Director-General

WHO Director-General addresses traditional medicine forum

Dr Margaret Chan
Director-General of the World Health Organization

Opening remarks at the International Forum on Traditional Medicine
China, Macao SAR.a

19 August 2015

Excellencies, honourable ministers, distinguished experts, ladies and gentlemen,

I welcome this opportunity to address the International forum on traditional medicine, especially as we inaugurate the WHO collaborating centre on traditional medicine in Macao.

Modern medicine and traditional medicine make unique contributions to health, but both also have their limits and shortcomings. Countries, especially in the developing world, are wise to use the best of these two approaches in a carefully integrated and regulated way.

Traditional medicine has much to offer, especially as a contribution to primary health care and universal coverage, and most especially at a time when chronic noncommunicable diseases have overtaken infectious diseases as the world’s biggest killer.

For many millions of people, often living in rural areas of developing countries, herbal medicines, traditional treatments, and traditional practitioners are the main, sometimes the only, source of health care.

This is care that is close to homes, accessible, and affordable. In some systems of traditional medicine, such as traditional Chinese medicine and the Ayurveda system historically rooted in India, traditional practices are supported by wisdom and experience acquired over centuries.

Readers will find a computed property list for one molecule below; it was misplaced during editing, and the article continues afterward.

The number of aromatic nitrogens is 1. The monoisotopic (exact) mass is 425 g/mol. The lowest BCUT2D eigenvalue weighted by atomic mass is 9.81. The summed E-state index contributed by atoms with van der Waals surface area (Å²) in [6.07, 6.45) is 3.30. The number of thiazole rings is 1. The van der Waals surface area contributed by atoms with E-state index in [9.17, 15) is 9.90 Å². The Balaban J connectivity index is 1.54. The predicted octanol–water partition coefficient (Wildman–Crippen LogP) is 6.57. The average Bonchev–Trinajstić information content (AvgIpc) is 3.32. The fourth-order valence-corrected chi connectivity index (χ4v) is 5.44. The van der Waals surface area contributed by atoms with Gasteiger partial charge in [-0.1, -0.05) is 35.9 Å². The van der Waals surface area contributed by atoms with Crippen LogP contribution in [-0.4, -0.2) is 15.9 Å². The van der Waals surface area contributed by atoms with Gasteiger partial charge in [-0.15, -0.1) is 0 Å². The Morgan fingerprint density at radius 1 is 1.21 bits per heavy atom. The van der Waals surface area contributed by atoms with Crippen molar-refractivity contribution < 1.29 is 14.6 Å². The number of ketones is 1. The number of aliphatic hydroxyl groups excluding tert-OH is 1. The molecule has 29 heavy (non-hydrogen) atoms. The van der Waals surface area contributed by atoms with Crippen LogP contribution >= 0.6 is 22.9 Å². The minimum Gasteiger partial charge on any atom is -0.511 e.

In these contexts where traditional medicine has strong historical and cultural roots, practitioners are usually well-known members of the community who command respect and are supported by public confidence in their abilities and remedies.

This form of care unquestionably soothes, treats many common ailments, reduces suffering, and relieves pain. It also keeps people with minor complaints and illnesses from flooding clinics and emergency wards.

However, these well-known advantages contribute to one of several criticisms of traditional medicine. The belief that traditional healers are the first and best line of defence against illness and disease can lead to potentially life-threatening medical emergencies, especially when this belief blocks or delays access to mainstream medicine.

In reality, this criticism does not align well with the situation on the ground. Many poor people with severe disease do not visit clinics or emergency wards precisely because none are available or accessible. Traditional medicine is the default, not the first choice. It is the only option available.

The danger comes not from the practice of traditional medicine per se, but from the failure of so many developing countries to provide universal access to essential health services.

Surveys undertaken by WHO show that essential medicines for the treatment of acute diseases are available in only slightly more than half of all public health facilities. For privately run facilities, the figure rises to 68%. This means that large numbers of people who manage to reach health facilities are leaving them empty-handed.

In other cases, traditional medicine is the default option simply because Western medicine has nothing to offer. We witnessed this situation most vividly during the Ebola outbreak in West Africa.